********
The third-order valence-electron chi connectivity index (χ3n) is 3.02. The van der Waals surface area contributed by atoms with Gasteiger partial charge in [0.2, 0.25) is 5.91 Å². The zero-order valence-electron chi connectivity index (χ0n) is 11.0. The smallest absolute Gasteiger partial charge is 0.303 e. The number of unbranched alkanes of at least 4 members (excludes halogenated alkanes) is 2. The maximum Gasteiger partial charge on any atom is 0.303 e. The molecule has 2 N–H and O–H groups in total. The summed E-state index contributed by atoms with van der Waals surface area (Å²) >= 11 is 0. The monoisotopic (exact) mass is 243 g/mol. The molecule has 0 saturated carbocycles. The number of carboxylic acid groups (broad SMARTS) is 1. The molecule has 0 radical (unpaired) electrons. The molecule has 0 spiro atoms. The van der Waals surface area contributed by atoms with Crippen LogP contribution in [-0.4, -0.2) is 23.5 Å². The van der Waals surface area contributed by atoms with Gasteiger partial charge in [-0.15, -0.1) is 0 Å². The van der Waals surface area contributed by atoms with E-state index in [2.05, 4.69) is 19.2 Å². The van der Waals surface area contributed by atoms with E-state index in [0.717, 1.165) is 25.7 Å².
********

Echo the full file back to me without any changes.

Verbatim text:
The third-order valence-electron chi connectivity index (χ3n) is 3.02. The van der Waals surface area contributed by atoms with Gasteiger partial charge in [0.2, 0.25) is 5.91 Å². The zero-order valence-electron chi connectivity index (χ0n) is 11.0. The smallest absolute Gasteiger partial charge is 0.303 e. The number of unbranched alkanes of at least 4 members (excludes halogenated alkanes) is 2. The maximum Gasteiger partial charge on any atom is 0.303 e. The molecule has 2 N–H and O–H groups in total. The summed E-state index contributed by atoms with van der Waals surface area (Å²) >= 11 is 0. The monoisotopic (exact) mass is 243 g/mol. The molecule has 0 saturated carbocycles. The number of carboxylic acid groups (broad SMARTS) is 1. The molecule has 0 radical (unpaired) electrons. The molecule has 0 spiro atoms. The van der Waals surface area contributed by atoms with Crippen LogP contribution in [-0.4, -0.2) is 23.5 Å². The van der Waals surface area contributed by atoms with Gasteiger partial charge in [-0.15, -0.1) is 0 Å². The van der Waals surface area contributed by atoms with E-state index in [2.05, 4.69) is 19.2 Å². The van der Waals surface area contributed by atoms with E-state index in [0.717, 1.165) is 25.7 Å².